Between 2012 and 2016, most of the decline in oil revenues was caused by falling oil prices. The price of a basket of Venezuelan oil peaked at USD $103 in 2012, and then plummeted to $36 by 2016. Up until that moment, Venezuela’s recession looked like several of its other prior historical crises, driven by a decline in its foreign currency earnings caused by changes in world oil market conditions. Obviously, Hugo Chávez and Nicolás Maduro bear a great deal of responsibility for this recession, as their overspending and mismanagement left the country unprepared to deal with the negative terms of trade shock.
However, the story from 2017 on, is different. During the following two years, oil prices rose. Normally, those years should have seen economic recovery as the country had access to increased oil revenues. In fact, when the recovery in oil markets began, many analysts projected positive growth for Venezuela. That growth did not materialize because oil production declined—a decline that evidence shows sanctions played an important role in.
It is instructive to look at the data more closely. While some may tell you that the decline of the Venezuelan oil industry began long before sanctions, the data tells a different story. Venezuela’s oil output was stable in the 2008-15 period. It then declined moderately in 2016, when oil prices collapsed. Many other oil exporters saw similar declines at the time. Yet when oil prices began recovering in 2017, output stabilized in other oil producers—but not in Venezuela. That was the year that the first sanctions hit.
Venezuela’s Oil Production, 2008-2020
There are three clear inflection points in the oil production series: when the United States first imposed financial sanctions, when it imposed oil sanctions, when it placed sanctions on foreign partners that helped sell Venezuelan oil. All of them are associated with strong declines in Venezuelan oil production. Patterns such as this, where separate instances of policy interventions are associated with clear observable effects, are quite rare in time-series data. When they occur, they are the statistical equivalent of a smoking gun.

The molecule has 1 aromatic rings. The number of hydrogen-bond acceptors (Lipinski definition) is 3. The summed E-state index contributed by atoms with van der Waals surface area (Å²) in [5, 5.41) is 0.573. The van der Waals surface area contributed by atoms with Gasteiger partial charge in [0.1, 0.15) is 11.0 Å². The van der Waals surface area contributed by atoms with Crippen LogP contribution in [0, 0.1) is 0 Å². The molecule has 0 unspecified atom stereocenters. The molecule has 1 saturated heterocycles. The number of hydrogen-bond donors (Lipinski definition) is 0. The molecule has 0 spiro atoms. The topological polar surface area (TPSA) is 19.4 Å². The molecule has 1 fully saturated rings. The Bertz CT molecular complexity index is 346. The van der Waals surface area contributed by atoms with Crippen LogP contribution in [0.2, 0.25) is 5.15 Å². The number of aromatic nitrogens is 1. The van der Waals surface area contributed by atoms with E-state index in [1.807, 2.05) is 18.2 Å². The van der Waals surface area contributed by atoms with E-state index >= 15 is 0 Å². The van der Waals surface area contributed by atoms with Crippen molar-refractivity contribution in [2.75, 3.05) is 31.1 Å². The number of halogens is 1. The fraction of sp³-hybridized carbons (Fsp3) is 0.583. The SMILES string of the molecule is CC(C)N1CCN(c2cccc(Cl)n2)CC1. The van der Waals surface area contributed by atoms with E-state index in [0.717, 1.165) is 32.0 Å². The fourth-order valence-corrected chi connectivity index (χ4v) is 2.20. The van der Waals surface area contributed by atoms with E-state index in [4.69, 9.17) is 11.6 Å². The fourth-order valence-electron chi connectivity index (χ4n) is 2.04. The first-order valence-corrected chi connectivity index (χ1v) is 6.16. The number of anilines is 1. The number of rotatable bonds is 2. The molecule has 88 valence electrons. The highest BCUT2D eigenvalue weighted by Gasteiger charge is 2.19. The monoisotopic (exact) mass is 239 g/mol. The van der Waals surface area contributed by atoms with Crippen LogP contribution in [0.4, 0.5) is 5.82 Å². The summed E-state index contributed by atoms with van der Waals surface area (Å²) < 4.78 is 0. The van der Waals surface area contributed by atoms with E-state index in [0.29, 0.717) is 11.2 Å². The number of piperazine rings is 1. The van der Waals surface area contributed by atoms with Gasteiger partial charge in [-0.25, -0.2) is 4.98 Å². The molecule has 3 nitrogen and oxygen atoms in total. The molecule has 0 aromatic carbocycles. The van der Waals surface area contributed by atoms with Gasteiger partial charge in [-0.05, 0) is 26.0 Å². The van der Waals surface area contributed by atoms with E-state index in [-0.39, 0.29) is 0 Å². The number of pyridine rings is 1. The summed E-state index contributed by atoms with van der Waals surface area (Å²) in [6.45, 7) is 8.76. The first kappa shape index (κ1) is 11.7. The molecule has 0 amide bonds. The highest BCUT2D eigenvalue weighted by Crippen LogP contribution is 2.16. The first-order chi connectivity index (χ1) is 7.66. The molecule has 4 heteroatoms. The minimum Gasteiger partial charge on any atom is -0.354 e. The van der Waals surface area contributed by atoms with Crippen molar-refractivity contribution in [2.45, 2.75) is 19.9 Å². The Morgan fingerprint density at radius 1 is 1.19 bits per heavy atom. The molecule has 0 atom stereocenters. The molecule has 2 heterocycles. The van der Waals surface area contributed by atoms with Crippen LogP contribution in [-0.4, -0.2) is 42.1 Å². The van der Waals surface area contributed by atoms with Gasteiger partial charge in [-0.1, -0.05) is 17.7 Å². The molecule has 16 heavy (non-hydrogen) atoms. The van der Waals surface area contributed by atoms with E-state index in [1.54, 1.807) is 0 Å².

There are other ways to analyze Venezuela’s oil production data that also show that sanctions had significant negative effects on the Venezuelan oil industry. In a paper published last year in the Latin American Economic Review on joint oil ventures in the Orinoco Basin, I found that it was the firms that had access to international financing prior to sanctions that suffered the most. This confirms that cutting the oil industry off from international finance hurt its capacity and helped drive the contraction in oil production.
An argument often repeated by those who discount the effect of sanctions is that Venezuela’s crisis preceded the imposition of sanctions. They argue that if the economy was in recession well before 2017, surely the sanctions cannot be the cause of the crisis. Logically, this is a very sloppy argument. It starts from the premise that an economic crisis has just one cause, so since the crisis began before sanctions, they cannot be the cause. However, social and economic phenomena have many causes. There is no reason why sanctions, mismanagement, corruption, and declining oil prices cannot all have contributed to the crisis. What the evidence tells us is that Venezuela’s economic collapse is really the combination of two crises—prior to 2016, it was driven by falling oil prices, but after 2017, sanctions impeded the economy from recovering by reaping the benefits of higher oil prices.